Dealing With Depression

Depression is a horrible thing to go through, and when you’re in a deep low, you can’t always see a way out of it. I’ve been suffering from depression on and off since I was 13 years old, and I’ve been in a really deep low many times. I’ve been there so often feeling helpless and hopeless, shutting myself in my room and crying my eyes out for days on end, not even having the slightest idea of how to feel better. And I know that I am just one of millions of people going through this horrible illness, and one of the lucky ones in particular for having the support of friends, family and even doctors and counsellors. Throughout the six years I have been going through this, I’ve learnt ways to deal with it and to pick myself up out of those low points. I’m hoping that my blog can be a place for not only sharing stories, interests, and opinions, but a place where I can somehow give advice and help to those going through depression or difficult times. So I’m going to share some of the things I’ve learnt about dealing with depression in the hopes that I can give inspiration and help to those going through it.

1. Don’t be ashamed of being depressed

When I first experienced depression, I didn’t understand what was happening and why I was feeling so unhappy all the time. It was the beginning of year 9 at secondary school that I began to feel this way. I couldn’t face going to school most days and of course my parents noticed that something was wrong. When they spoke to me about it and used the word ‘depression’, I felt sick. I wouldn’t speak to them about it at all. They often brought up going to the doctors about it, and every time I simply shut them down. I didn’t even tell a single one of my friends how I was feeling until the end of the school year. This is because I felt ashamed. I felt embarrassed. I didn’t want anyone to know what was going on, I didn’t even want to entertain the notion that I was depressed by even speaking about it to friends or family. And now, six years later, I realise that I should have been doing so.

The truth is, there’s no shame in being depressed. It’s a mental illness that affects a crazy amount of people. You are not alone or weird, you are not going to be judged. In fact, you are going to find support and in turn find strength by sharing your depression with others. I was recently told in a ridiculous argument on twitter that I can’t possibly be going through depression and anxiety because I had admitted it online. As if I were lying to get attention, because people with depression obviously can’t come out and actually say they are depressed. This is stupid. But as stupid as it is, it’s worrying to think that people actually have this opinion, because it is reinforcing the idea that you should be ashamed of your illness and not want anyone to know. And that idea is so very wrong. There is no shame in being depressed. You are not alone, do not be embarrassed of it, reach out and get help. Don’t be afraid of letting people know, because it’s a hard enough thing to go through with support from friends and family, let alone going through it on your own.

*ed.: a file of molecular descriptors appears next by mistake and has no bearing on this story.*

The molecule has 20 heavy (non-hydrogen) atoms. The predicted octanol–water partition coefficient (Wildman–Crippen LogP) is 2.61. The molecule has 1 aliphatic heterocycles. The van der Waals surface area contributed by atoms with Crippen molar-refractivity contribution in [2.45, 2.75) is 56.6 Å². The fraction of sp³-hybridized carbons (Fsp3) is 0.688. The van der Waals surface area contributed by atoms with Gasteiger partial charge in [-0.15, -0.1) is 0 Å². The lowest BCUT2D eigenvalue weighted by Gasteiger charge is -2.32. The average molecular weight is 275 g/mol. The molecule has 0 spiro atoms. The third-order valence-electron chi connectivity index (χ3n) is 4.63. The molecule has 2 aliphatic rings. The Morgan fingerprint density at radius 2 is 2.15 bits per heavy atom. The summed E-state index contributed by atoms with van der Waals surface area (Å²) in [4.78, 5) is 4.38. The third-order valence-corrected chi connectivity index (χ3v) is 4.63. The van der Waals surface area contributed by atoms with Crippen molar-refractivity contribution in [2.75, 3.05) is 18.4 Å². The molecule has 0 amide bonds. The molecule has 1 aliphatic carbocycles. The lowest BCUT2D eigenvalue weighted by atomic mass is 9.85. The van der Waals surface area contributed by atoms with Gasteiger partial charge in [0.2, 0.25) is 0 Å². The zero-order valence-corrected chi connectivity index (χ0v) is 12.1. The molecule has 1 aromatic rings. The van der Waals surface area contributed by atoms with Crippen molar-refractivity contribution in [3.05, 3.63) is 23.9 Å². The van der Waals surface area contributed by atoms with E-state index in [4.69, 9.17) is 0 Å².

2. Don’t be afraid to get help

The next step after coming to terms with your depression and getting over the feeling of embarrassment or fear, is to get help. This is a very hard thing to do for a lot of people, including myself – I only decided to get help earlier this year, after almost 6 years of depression. Many, many people do not get help at all. But it’s so important that you do. Not only from your loved ones, but from professionals. I took the decision to get counselling and to go on antidepressants. It was difficult and awkward at first, and the counselling in particular had some very difficult times. But the medication, which I have been on for nearly five months now, has improved my mood and mentality in general. It has made me more willing to do things, such as starting up this blog, whereas before that was just an idea that I never got round to doing. And the counselling offered insight into what was causing me to feel so low, and it gave a real explanation and a chance to talk about things to someone that I knew would never judge me and would have good, professional advice on coping with my depression.